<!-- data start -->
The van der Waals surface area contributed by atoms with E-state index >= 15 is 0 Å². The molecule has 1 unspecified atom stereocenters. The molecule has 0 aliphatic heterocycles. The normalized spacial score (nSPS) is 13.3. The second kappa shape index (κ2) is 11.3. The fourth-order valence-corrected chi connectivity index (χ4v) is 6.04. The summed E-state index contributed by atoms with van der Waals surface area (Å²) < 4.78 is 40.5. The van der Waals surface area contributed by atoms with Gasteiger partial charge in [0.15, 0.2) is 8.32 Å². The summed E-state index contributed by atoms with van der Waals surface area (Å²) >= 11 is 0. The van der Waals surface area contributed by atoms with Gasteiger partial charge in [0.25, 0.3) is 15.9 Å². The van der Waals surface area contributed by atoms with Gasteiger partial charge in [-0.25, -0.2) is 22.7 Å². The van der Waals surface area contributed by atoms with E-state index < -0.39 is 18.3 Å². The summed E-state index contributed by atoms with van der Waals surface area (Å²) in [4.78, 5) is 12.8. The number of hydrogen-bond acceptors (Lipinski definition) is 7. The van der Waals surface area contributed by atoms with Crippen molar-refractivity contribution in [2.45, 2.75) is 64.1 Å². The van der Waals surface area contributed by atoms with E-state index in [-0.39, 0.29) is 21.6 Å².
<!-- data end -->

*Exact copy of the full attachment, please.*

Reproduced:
The van der Waals surface area contributed by atoms with E-state index >= 15 is 0 Å². The molecule has 1 unspecified atom stereocenters. The molecule has 0 aliphatic heterocycles. The normalized spacial score (nSPS) is 13.3. The second kappa shape index (κ2) is 11.3. The fourth-order valence-corrected chi connectivity index (χ4v) is 6.04. The summed E-state index contributed by atoms with van der Waals surface area (Å²) < 4.78 is 40.5. The van der Waals surface area contributed by atoms with Gasteiger partial charge in [0.15, 0.2) is 8.32 Å². The summed E-state index contributed by atoms with van der Waals surface area (Å²) >= 11 is 0. The van der Waals surface area contributed by atoms with Gasteiger partial charge in [0.25, 0.3) is 15.9 Å². The van der Waals surface area contributed by atoms with Gasteiger partial charge in [-0.25, -0.2) is 22.7 Å². The van der Waals surface area contributed by atoms with E-state index < -0.39 is 18.3 Å². The summed E-state index contributed by atoms with van der Waals surface area (Å²) in [4.78, 5) is 12.8. The number of hydrogen-bond acceptors (Lipinski definition) is 7. The van der Waals surface area contributed by atoms with Crippen molar-refractivity contribution in [2.45, 2.75) is 64.1 Å². The van der Waals surface area contributed by atoms with E-state index in [-0.39, 0.29) is 21.6 Å².